Suicide among veterans a growing problem, auxiliary members told


SUICIDE AMONG VETERANS was discussed at a recent presentation to the Landt-Thiel American Legion Post 470 Auxiliary in Saukville. The presenter was Laura Acompanado (right), coordinator of the Suicide Prevention Program at Zablocki Veterans Administration Medical Center in Milwaukee. She is shown with Mary Ellen Race of the Legion Auxiliary. Photo by Sam Arendt

More than 6,000 veterans commit suicide nationwide every year, and members and guests of the Landt-Thiel Saukville American Legion Post 470 Auxiliary were told there is one thing each of them can do to stem the tragedy.

Be there.

That was the message delivered on Wednesday, Oct. 16, by Laura  Acompanado, coordinator of the Suicide Prevention Program at Zablocki Veterans Administration Medical Center in Milwaukee.

Only about a third of the nation’s 20 million veterans come to the VA for health care, Acompanado told auxiliary members. 

“That’s why we need everyone in the community to get involved” in preventing suicide, she said.

Acompanado’s appearance at the Saukville Legion was part of Suicide Prevention Month.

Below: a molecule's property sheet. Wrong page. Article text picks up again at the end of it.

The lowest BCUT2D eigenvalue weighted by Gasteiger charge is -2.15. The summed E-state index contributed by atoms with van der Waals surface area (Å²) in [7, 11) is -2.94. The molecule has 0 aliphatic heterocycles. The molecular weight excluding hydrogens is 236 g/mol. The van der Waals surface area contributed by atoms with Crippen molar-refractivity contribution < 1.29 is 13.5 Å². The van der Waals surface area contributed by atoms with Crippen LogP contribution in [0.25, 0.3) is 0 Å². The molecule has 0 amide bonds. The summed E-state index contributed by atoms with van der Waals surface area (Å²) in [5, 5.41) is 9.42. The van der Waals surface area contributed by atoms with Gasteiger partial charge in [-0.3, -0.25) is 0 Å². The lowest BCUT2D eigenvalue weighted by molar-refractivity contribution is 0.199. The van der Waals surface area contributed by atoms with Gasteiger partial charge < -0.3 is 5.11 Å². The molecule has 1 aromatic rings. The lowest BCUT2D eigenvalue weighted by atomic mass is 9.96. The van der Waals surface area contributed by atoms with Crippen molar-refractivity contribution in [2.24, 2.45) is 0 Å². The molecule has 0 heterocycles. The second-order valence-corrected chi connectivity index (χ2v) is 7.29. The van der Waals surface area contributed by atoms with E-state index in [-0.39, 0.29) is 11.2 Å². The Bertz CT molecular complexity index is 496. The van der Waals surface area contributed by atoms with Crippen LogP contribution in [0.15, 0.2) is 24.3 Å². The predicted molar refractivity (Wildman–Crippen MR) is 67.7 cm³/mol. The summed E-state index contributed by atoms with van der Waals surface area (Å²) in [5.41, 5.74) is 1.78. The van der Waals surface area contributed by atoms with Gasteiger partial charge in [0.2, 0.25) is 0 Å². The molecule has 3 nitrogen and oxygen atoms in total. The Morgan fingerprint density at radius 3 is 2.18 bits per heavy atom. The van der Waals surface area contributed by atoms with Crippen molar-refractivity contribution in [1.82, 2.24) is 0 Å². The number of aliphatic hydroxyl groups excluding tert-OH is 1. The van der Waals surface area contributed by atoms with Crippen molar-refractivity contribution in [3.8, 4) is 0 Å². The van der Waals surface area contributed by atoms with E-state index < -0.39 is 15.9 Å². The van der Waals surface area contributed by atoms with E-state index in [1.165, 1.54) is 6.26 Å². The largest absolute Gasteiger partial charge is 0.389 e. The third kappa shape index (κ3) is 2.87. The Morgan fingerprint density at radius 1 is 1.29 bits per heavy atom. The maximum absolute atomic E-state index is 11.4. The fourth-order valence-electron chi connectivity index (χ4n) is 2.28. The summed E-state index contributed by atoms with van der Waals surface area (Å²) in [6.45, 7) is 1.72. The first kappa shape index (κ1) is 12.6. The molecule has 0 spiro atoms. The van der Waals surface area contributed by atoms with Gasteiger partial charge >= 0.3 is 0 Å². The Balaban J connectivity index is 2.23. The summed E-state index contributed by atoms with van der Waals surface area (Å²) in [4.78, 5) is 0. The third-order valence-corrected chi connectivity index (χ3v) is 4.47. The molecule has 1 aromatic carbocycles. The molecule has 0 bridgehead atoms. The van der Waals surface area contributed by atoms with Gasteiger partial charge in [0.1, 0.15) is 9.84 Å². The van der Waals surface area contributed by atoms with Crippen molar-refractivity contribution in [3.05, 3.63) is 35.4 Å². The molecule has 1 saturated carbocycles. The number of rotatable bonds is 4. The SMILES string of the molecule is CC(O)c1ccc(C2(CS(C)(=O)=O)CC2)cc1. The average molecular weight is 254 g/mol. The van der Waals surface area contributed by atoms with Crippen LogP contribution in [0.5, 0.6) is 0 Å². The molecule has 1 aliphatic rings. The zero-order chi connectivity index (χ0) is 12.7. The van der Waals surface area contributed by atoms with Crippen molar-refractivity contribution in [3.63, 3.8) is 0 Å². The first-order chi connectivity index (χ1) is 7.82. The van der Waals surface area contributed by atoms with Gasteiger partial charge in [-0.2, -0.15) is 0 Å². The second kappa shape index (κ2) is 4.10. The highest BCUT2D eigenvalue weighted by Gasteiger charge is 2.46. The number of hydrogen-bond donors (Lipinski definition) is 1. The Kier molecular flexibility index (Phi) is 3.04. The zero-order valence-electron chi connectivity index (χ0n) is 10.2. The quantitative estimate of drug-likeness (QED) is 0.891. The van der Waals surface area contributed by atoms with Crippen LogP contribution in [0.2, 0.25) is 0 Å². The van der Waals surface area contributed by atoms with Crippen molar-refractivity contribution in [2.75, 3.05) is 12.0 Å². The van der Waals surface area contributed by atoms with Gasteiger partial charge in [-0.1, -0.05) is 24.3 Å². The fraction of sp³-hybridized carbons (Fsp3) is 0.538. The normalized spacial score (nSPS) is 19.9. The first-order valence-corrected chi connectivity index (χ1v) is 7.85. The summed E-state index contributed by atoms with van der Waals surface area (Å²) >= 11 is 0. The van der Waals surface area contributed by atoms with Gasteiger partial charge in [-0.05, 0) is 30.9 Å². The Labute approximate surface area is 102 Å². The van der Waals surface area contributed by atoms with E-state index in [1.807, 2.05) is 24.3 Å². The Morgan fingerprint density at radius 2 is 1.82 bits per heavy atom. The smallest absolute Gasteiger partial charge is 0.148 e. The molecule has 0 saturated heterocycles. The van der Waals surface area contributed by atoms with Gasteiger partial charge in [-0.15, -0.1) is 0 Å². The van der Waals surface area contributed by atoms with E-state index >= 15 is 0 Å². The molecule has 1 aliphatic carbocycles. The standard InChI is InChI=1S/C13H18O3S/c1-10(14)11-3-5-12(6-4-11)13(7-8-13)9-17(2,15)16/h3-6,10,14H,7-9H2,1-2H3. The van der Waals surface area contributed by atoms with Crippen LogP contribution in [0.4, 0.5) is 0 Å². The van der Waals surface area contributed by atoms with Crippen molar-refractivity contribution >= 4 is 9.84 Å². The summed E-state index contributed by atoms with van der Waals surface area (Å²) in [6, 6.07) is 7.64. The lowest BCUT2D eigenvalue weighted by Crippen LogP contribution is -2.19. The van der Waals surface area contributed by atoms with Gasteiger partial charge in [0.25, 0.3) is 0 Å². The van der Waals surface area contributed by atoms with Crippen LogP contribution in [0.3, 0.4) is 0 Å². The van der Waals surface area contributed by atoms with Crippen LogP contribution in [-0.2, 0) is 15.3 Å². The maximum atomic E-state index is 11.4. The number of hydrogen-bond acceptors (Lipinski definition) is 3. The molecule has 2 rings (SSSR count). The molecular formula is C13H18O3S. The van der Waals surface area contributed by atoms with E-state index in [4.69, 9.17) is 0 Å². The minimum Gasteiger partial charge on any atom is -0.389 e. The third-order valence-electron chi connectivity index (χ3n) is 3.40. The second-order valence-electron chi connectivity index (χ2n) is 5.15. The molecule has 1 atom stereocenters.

“With more than 45,000 Americans dying by suicide each year, the VA is using a community-driven approach to prevent suicide and finding innovative ways to deliver support and care to all U.S. veterans,” Acompanado said.

“The VA is encouraging people to be there for veterans in need. One act of thoughtfulness can make a big difference and may even safe a life.”

Acompanado emphasized that special training is not needed. People only need to recognize warning signs and show compassion and care to veterans in need.

About 30 people were in attendance. 

Things anyone can do, Acompanado said, include:

• Reach out to veterans by sending a text, cooking them dinner or simply asking, “How are you?”

• Become educated on the warning sides of suicide.

• Learn how to respond to social media posts that indicate emotional distress, feelings of crisis or thoughts of suicide.

Acompanado suggested contacting the VA’s Coaching Into Care program if a person is worried about a veteran.    

Veterans in crisis, or those who know a veteran in crisis, can call the VA’s Crisis Line at 800-273-8255 or text 838255 or chat online at VeteransCrisisLine.net/Chat.

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